Although Congress was back in session for scarcely more than a day last week, private citizens across the country managed to cause an uproar felt across Capitol Hill. The uproar took the form of hundreds of thousands of phone calls to both Senators and Representatives, urging them to oppose two draconian new bills that threaten the free and unbridled flow of information on the internet.
On Wednesday last week, dozens of prominent websites like Wikipedia, Reddit and Craigslist were blacked out in protest of two bills known in DC jargon as SOPA and PIPA. SOPA is the House bill; PIPA is its Senate companion. These bills ostensibly will combat internet piracy, and of course we also are told they will help us wage the never ending "war on terror."
What these bills actually do is force website owners to police the internet; create entry barriers to the only relatively free and open medium of communication; and threaten to break the technological structure of the internet itself. They also violate our 1st Amendment right to freedom of speech and our 4th Amendment freedom from unreasonable searches and seizures.
SOPA and PIPA have been drafted not only without respect for the Constitution, but also without an understanding of the how the internet works. These bills attack the very system upon which the entire orderly organization of the web depends. Search engines, internet service providers, advertising sites, and sites with user-generated content such as Facebook, YouTube and Twitter − all magnificent creations of the market − are directly threatened by these bills. They will be held responsible if even a single of their millions of users posts even one link to a website that a copyright holder claims is violating a copyright.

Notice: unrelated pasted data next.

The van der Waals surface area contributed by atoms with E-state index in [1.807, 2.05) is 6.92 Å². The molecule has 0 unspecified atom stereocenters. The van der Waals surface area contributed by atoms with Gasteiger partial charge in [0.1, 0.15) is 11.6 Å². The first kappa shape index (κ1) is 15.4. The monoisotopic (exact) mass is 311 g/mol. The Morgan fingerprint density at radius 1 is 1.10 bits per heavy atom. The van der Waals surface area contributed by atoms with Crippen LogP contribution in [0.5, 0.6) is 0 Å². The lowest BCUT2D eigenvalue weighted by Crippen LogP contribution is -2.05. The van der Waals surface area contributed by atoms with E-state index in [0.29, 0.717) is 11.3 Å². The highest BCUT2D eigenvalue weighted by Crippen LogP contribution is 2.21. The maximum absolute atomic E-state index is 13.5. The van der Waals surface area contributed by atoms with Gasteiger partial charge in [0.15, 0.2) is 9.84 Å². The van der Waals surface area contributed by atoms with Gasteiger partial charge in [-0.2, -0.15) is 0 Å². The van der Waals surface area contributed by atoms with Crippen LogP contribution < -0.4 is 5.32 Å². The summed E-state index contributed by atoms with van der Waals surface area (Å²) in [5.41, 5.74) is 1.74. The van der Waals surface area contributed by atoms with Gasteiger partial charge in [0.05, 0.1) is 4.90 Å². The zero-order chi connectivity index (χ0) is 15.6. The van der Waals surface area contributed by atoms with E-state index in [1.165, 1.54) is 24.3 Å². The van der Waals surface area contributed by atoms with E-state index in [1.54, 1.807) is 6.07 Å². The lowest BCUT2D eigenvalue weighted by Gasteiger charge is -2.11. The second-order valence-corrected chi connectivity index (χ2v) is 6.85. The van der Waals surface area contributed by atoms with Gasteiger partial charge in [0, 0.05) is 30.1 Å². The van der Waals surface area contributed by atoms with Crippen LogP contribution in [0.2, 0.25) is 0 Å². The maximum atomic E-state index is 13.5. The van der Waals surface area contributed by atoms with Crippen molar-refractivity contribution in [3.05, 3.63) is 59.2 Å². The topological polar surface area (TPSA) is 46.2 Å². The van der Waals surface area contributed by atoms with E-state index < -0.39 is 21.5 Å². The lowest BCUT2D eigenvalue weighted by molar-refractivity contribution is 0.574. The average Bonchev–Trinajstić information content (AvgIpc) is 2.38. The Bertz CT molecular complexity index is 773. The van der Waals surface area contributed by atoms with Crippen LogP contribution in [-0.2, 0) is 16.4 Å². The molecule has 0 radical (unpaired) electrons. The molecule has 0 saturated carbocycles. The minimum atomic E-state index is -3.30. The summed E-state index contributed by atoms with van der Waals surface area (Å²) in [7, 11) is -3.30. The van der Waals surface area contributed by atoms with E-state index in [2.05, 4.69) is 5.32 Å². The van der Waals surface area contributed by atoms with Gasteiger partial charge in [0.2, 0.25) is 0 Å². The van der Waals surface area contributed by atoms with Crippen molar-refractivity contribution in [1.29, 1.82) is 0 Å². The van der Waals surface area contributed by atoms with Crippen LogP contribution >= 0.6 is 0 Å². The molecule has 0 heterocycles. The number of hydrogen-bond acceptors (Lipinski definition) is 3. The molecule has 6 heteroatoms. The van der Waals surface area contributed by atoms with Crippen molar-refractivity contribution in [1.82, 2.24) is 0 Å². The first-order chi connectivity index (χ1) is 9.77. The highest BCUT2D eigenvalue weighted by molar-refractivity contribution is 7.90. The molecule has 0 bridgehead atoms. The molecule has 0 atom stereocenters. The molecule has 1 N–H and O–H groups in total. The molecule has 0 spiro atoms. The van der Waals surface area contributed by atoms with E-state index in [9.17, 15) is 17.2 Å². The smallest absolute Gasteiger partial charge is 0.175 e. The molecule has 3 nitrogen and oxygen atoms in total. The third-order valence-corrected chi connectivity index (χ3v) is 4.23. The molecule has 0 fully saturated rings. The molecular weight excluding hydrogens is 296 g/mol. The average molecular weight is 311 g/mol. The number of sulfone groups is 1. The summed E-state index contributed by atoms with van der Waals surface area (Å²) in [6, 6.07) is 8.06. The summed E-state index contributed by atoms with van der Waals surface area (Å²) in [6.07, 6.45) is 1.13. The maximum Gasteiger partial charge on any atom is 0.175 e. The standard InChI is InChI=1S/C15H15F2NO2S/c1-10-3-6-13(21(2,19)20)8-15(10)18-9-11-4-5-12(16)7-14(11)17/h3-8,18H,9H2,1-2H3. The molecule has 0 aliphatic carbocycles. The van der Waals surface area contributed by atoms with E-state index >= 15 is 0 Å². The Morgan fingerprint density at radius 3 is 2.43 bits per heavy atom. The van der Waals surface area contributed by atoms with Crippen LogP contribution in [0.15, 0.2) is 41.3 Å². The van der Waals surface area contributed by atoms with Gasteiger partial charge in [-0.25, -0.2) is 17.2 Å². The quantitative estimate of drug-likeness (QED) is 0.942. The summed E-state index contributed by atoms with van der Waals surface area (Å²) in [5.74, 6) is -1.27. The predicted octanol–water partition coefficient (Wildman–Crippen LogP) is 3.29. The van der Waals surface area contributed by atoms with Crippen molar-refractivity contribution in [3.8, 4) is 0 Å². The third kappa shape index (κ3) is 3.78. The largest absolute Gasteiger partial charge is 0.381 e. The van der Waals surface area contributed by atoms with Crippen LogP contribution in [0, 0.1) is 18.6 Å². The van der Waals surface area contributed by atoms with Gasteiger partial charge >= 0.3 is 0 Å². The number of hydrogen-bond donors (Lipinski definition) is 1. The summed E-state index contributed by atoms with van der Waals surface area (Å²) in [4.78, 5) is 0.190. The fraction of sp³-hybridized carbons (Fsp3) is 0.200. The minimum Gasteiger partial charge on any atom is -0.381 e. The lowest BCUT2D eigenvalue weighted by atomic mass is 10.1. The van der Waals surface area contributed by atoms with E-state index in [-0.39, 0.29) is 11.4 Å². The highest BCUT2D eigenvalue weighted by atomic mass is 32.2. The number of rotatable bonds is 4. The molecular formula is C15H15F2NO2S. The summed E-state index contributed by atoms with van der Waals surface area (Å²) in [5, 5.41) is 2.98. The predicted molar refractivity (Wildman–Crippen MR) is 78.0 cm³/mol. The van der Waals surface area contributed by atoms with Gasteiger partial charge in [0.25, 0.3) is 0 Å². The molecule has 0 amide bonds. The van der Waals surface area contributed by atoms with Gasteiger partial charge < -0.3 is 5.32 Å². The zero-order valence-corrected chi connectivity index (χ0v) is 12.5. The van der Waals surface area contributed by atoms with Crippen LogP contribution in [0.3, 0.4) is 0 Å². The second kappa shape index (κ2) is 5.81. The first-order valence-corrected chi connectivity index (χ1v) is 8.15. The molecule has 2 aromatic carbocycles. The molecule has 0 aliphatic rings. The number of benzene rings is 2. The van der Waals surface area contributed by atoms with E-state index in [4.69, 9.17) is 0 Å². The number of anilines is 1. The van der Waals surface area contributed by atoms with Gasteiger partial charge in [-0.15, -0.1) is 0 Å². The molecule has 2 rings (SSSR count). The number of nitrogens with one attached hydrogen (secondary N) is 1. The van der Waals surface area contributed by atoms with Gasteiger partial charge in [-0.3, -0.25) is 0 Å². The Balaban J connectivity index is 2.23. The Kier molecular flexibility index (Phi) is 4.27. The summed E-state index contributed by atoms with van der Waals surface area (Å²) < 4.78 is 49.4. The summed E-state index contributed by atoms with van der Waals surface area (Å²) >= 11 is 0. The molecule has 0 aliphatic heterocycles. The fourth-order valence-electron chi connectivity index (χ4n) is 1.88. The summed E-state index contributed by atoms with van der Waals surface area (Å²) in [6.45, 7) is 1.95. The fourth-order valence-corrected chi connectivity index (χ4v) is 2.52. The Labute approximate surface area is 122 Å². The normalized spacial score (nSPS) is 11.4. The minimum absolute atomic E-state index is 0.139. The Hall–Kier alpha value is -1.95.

Note that under the bills as written, the Department of Justice or a copyright holder do not have to prove that their copyright was violated − they simply have to claim copyright infringement and an entire site is shut down. The burden of these regulations on the internet will be enormous, shifting resources away from productivity and innovation and into monitoring and censoring. It turns internet companies into involuntary tools for Big Brother government, further eroding our Constitutional rights.
As is typical of so many bills in Congress, SOPA and PIPA were not crafted to make life better for the American people, but rather were written at the behest of big business trying to enlist the federal government as its strong-arm. For example, the Motion Picture Association of America spent more than $1.2 million so far lobbying for their passage.
But the internet community is fighting back effectively, not just with websites that went black but with millions of users who expressed their solidarity. Congressional sponsors of both bills have been jumping ship in response to the outrage. The House Judiciary Committee canceled the SOPA hearing they were planning to hold last Wednesday; the House leadership announced they have no intention of considering this bill; and at the end of the week Senator Reid announced he was postponing the vote until a "compromise" could be reached. The American people are speaking, and with their continued grassroots efforts the marketplace for free ideas and communication will prevail over government controls and censorship.
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